# The Downey 1997 Model

This model is based on an analysis of the SDSC logs, and was re-affirmed by the CTC log as well.

The goal was to produce a model that allows the remaining runtime of a job to be estimated, given its current age. In addition, this model is for moldable and malleable jobs, where the number of processors allocated can be chosen by the scheduler when the job is started. As a result, the speedup function must be included in the model.

### Degrees of Parallelism

This model explicitly disregards the dominance of powers of two sizes in the logs, under the assumption that this is a result of the interface to commonly used queueing systems such as NQS. It is therefore proposed to "smooth" the distribution. The suggested model is log-uniform: the probability that a job use less than n processors is proportional to log n. This is interpreted as the average parallelism in the job, and is used in the definition of the speedup function.

### Cumulative Runtime

Rather than model runtime independently from the degree of parallelism, the cummulative runtime (that is the sum over all processors) is modeled. This is taken to represent the total work done by the job, independent of how many processors are used. The actual runtime is then obtained by applying the speedup function, given the number of processors chosen by the scheduler.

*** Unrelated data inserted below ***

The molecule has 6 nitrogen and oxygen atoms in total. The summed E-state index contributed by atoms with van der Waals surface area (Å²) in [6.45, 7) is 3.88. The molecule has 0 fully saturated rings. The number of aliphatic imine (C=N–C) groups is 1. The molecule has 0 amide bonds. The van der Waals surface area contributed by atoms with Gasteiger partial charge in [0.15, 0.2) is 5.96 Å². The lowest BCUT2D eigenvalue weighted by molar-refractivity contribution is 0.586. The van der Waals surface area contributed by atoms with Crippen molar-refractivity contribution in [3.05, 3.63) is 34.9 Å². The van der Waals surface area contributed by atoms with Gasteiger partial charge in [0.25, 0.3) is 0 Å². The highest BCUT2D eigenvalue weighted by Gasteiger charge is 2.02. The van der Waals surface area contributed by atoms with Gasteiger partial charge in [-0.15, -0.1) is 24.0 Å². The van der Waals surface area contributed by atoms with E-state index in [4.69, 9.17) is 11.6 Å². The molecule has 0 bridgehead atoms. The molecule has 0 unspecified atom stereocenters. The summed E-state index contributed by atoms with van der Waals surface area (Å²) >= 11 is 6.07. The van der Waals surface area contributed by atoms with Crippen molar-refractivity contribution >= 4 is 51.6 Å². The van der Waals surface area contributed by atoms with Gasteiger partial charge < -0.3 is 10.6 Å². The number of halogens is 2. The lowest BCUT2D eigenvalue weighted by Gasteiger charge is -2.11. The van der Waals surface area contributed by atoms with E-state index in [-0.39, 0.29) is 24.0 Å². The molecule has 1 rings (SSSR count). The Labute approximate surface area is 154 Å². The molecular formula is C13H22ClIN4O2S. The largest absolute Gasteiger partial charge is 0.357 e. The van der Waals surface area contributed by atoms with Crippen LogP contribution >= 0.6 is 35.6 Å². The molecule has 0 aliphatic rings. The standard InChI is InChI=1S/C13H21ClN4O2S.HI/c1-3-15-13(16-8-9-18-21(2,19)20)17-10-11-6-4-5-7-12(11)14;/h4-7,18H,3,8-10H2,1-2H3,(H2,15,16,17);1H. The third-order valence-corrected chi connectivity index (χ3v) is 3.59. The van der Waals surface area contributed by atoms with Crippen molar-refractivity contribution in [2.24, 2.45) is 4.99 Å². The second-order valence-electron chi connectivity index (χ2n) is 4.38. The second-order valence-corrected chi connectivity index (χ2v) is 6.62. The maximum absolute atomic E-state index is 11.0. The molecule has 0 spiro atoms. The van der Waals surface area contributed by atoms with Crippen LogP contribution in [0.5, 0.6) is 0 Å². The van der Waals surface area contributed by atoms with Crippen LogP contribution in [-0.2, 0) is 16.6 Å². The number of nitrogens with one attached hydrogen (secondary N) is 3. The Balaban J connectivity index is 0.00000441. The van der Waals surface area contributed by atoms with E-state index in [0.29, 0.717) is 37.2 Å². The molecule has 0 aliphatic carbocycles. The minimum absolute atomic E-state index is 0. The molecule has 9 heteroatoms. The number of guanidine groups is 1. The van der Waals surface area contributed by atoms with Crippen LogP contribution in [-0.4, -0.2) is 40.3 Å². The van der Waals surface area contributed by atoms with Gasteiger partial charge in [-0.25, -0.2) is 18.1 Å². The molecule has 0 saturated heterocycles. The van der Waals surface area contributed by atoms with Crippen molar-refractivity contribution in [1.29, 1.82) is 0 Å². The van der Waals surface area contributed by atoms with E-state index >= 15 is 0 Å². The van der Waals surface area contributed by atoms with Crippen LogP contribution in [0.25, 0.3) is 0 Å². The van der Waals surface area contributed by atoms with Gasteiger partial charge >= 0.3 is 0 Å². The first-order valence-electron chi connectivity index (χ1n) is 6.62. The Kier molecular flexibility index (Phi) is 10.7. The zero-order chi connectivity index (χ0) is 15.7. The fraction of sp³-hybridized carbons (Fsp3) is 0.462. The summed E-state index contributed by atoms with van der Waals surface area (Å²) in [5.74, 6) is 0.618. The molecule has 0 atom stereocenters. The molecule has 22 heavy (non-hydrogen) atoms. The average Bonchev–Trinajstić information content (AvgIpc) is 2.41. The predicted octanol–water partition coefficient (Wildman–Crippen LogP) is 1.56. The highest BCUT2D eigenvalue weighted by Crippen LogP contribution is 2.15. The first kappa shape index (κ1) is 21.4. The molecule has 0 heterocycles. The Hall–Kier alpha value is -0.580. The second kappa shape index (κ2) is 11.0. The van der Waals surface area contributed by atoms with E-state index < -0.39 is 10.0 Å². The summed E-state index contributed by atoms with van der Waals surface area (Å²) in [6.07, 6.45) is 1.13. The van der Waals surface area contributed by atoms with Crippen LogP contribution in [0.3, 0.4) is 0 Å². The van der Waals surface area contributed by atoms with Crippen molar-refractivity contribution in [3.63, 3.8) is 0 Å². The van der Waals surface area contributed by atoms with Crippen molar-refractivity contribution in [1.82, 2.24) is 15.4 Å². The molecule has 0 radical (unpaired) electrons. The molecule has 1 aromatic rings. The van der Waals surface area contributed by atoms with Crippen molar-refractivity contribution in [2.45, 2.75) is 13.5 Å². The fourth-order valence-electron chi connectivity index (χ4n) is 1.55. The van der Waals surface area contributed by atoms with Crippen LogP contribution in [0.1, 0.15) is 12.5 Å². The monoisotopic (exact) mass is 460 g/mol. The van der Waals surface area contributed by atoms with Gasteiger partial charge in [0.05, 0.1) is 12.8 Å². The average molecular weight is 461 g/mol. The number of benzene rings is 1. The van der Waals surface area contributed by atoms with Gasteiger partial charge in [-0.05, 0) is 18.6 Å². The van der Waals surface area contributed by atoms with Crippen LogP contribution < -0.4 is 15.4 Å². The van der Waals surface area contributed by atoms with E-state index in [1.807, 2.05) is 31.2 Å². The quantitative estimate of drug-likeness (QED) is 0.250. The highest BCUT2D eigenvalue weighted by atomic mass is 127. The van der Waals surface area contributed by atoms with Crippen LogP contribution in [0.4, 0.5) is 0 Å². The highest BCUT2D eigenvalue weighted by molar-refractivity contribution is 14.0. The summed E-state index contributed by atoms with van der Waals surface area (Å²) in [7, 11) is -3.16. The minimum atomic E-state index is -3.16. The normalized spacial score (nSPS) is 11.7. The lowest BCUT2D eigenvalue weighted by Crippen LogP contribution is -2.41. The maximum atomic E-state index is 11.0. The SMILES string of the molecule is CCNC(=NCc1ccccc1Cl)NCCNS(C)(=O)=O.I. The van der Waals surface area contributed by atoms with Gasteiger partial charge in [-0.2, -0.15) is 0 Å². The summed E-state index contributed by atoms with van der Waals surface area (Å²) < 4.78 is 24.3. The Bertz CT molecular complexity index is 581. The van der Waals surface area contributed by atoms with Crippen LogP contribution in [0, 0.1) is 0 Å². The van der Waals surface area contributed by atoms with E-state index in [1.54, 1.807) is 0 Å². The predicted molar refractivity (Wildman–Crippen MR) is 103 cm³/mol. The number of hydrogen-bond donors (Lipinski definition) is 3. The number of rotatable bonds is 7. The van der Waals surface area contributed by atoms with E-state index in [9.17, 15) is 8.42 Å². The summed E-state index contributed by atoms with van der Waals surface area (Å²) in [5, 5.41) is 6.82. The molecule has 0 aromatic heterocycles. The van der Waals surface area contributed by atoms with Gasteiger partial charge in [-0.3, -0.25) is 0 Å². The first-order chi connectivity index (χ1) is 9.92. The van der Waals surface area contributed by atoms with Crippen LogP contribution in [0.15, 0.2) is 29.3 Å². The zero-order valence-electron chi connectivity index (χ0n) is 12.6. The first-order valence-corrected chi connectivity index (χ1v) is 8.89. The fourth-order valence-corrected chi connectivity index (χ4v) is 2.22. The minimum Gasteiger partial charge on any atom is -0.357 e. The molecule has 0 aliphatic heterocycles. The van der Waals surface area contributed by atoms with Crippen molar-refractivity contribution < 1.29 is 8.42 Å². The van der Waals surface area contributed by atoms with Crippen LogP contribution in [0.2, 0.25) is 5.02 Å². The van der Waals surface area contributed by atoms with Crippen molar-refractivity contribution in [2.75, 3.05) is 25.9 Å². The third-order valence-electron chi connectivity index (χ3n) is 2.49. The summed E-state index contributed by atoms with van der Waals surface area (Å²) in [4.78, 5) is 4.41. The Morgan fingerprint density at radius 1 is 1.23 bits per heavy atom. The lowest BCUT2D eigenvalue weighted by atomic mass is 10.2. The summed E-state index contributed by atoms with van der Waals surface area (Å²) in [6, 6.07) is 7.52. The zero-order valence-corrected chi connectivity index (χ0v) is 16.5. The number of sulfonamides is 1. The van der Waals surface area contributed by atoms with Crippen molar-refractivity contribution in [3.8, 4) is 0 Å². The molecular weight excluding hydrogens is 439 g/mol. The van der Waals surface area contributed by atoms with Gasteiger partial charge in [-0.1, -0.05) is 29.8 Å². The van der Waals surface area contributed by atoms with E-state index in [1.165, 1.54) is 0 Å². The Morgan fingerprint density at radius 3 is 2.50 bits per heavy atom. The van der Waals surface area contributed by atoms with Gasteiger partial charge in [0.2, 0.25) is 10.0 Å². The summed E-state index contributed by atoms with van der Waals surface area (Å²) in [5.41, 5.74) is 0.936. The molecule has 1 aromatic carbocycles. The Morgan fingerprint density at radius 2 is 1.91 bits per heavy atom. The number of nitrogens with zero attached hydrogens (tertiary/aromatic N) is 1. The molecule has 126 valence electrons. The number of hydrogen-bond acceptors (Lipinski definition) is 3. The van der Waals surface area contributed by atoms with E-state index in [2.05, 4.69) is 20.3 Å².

The proposed model is again log-uniform: the probability that a job use less than t node-seconds is proportional to log t.

### Speedup Function

The speedup function is modeled using 3 parameters: the average parallelism of the job, the variance in parallelism, and the number of processors. Given these parameters, a hypothetical parallelism profile is constructed, and the speedup calculated. The equations are given in the paper.

Distributions from which the parameters can be selected were later proposed by Cirne and Berman.

### Arrival Process

The arrival process used is Poisson, with a twist: Each day of simulated time is divided into two parts of 12 hours each. During the first part (the day) jobs arrive according to the Poisson process, but may be queued if they cannot run immediately. During the second part (the night) no more jobs arrive, and the system serves jobs that were queued during the day.